Doesn't the latest Visual Studio Service Pack update the VC6 compiler?
Posted on 2004-06-01 12:57:29 by Vortex
certainly NOT to the point of vc2003... adds a couple of things, fixes a few bugs, etc... but vs2003 = nearly full ISO C++ compliance, and pretty hardcore optimizations (even if not always at the level of intel C++, it's still miles better than the rest.)
Posted on 2004-06-01 14:55:38 by f0dder
Thanx guys! I still believe you need to give the compiler the right information to make the best use of it! For example, using UINT instead of int's! I like my VC6 though :tongue: What's the diffs between VC2001/2002 and VC2003 in terms of enhancements? I have the 'older' VC.NET. I HATE the entire concept of a 20MB '.NET framework'. Everything you make is an object. Object of an Object of another Object. We really need a HLL or C++ forum! :confused: I still believe assembler programmers make the best HLL programmers, but too many of us are unaware of how to get the most out of HLL's, such as C/C++. Not only with compiler/linker options, but also in our source code. Having a HLL or C forum will allow us to bridge that gap! Integration to HLL's, or the use thereof, or just using HLL's by themselves is essential to the vast majority of assembler programmers! And by not having an area to ask/post HLL or C specific questions, makes me feel less comfortable asking those questions! If we don't learn more about HLL's, we can be considered hipocrites (spelling?) for 'blaming' them for 'not knowing' what assembler can do, when we ourselves don't reallise the potential of some HLL's or compilers. We still hold the advantage though, but that doesn't mean we go through life blindly. Every language has it's uses, or it wouldn't be around. Every language has pro's and con's! Anyway, sorry! I'd just love to have a HLL forum, or even a C/C++ specific forum, because I don't feel comfortable asking my questions on HLL forums!

Regards
Posted on 2004-06-02 01:22:54 by SubEvil
I still believe you need to give the compiler the right information to make the best use of it! For example, using UINT instead of int's


Very true.

I still believe assembler programmers make the best HLL programmers


Yes, asm programmers will understand what goes on during the compiling process, so they will know what 'the right information' is.

Integration to HLL's, or the use thereof, or just using HLL's by themselves is essential to the vast majority of assembler programmers!


Sadly a lot of asm programmers do not give HLLs the credit they deserve, or they are 't00 l33t' to use a HLL.

Every language has it's uses, or it wouldn't be around.


Not every language, I mean... Take Delphi... Please! :)

Anyway, there is a group of programmers that knows both HLLs and asm... A lot of game programmers do. You will often find such people on graphics-related forums.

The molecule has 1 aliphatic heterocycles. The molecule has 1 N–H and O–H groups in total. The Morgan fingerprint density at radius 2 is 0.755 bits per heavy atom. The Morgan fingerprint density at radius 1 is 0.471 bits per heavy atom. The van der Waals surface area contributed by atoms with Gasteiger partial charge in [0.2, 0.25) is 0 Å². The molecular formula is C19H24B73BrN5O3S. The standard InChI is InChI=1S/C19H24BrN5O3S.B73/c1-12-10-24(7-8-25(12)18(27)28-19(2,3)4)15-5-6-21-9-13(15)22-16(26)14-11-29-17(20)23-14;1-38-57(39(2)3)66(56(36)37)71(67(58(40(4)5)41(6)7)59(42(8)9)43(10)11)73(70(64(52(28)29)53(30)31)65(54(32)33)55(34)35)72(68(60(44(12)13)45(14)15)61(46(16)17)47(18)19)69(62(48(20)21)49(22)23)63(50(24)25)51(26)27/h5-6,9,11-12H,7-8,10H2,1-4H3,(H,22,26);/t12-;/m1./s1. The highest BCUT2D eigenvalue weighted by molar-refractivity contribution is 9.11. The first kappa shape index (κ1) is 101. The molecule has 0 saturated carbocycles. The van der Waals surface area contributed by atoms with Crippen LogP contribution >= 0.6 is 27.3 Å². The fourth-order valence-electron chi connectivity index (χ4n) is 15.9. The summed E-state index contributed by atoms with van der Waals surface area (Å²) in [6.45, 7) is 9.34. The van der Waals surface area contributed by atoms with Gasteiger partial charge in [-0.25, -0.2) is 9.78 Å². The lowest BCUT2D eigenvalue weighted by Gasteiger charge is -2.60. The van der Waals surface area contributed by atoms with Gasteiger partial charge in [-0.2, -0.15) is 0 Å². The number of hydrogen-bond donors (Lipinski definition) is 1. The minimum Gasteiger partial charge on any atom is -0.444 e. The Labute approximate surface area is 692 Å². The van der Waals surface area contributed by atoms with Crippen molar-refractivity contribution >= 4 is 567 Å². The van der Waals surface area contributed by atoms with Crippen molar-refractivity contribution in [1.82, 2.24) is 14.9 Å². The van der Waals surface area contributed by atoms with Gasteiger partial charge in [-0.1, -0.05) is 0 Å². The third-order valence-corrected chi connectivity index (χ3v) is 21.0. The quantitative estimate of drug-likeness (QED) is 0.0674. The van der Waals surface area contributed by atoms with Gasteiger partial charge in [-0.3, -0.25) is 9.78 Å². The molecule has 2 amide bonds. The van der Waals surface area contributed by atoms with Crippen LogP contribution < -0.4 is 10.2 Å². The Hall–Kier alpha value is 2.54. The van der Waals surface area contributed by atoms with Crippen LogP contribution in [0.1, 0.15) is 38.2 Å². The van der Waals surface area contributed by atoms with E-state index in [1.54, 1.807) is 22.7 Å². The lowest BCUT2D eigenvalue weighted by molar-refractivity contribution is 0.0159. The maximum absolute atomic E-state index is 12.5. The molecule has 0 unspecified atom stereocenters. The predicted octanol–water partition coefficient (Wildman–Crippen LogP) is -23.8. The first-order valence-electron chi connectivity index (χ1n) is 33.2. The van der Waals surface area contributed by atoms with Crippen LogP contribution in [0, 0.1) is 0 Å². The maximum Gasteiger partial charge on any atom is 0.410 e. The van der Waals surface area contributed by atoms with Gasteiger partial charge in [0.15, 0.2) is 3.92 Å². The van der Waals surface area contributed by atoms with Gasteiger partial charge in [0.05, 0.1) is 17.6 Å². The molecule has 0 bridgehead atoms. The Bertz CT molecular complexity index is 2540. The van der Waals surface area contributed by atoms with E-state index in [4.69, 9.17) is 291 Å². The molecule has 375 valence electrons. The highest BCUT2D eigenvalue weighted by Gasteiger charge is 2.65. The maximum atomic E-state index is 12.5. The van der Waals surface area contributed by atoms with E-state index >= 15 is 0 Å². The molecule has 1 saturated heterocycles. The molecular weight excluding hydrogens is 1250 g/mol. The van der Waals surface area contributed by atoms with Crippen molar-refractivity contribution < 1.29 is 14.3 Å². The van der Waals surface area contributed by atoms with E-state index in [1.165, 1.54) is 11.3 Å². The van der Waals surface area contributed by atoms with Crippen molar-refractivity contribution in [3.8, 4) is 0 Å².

I suppose graphics is an area where you cannot get by without knowing how to write supertight code. The hardware is always too slow ;)
Posted on 2004-06-02 01:44:30 by Scali

I still believe you need to give the compiler the right information to make the best use of it!

Indeed... It can certainly make a difference how you construct a FOR loop, or the way you access arrays (complex indexing vs. simple pointers). So, for performance-critical pieces of code, you should always have a look at what your compiler generates, and try playing around a bit. This will lead you to a better understanding of your compiler, and to write better code not only at the hot-spots.


What's the diffs between VC2001/2002 and VC2003 in terms of enhancements?

Various performance enhancements, and iirc the /arch:{sse,sse2} was introduced in vc2003. Also, vc2003 improved a lot wrt. the ISO C++ conformance, and is now one of the most conforming compilers. This won't matter for a lot of people, but if you use funky things like templates, especially partial instantation or whatever it's called, it will matter.


I HATE the entire concept of a 20MB '.NET framework'. Everything you make is an object. Object of an Object of another Object.

*shrug*. You don't need to write .NET apps just because you use the .NET compiler :)
Posted on 2004-06-02 09:33:11 by f0dder

Yes, asm programmers will understand what goes on during the compiling process, so they will know what 'the right information' is.
As it turns out, they don't. They can critique the code quality. But to know what the right information is, you actually need to know compiler technology, to understand why some transformations do or do not happen.

There was some discussion of compiler optimization at the masmforum board. If you want to discuss compiler optimizations on this board, we can do it in Heap.
Posted on 2004-06-02 15:01:56 by tenkey
Hey, if it is better than VC++ 6.0 then I'm in for sure, I could use some optimizations in my SMS emulator. I wont be able to use the compiler switches in Visual Studio 6.0 though, is there a list of compiler switches available? and do I have to do anything different to compile the project. I can just hit F7 in VC++ and the project will compile as is like the old VC 6.0 compiler?

I am still trying to figure out why Microsoft would do this?
Posted on 2004-06-02 15:06:09 by x86asm
VS.Net is better than VC++6 -- I've been using it in beta since it came out (free with magazine disk). It should be an easy migration from VC++6 stuff. The optimizations are really good - some global improvements that would be almost impossible to manage from ASM alone.
Posted on 2004-06-02 15:49:36 by bitRAKE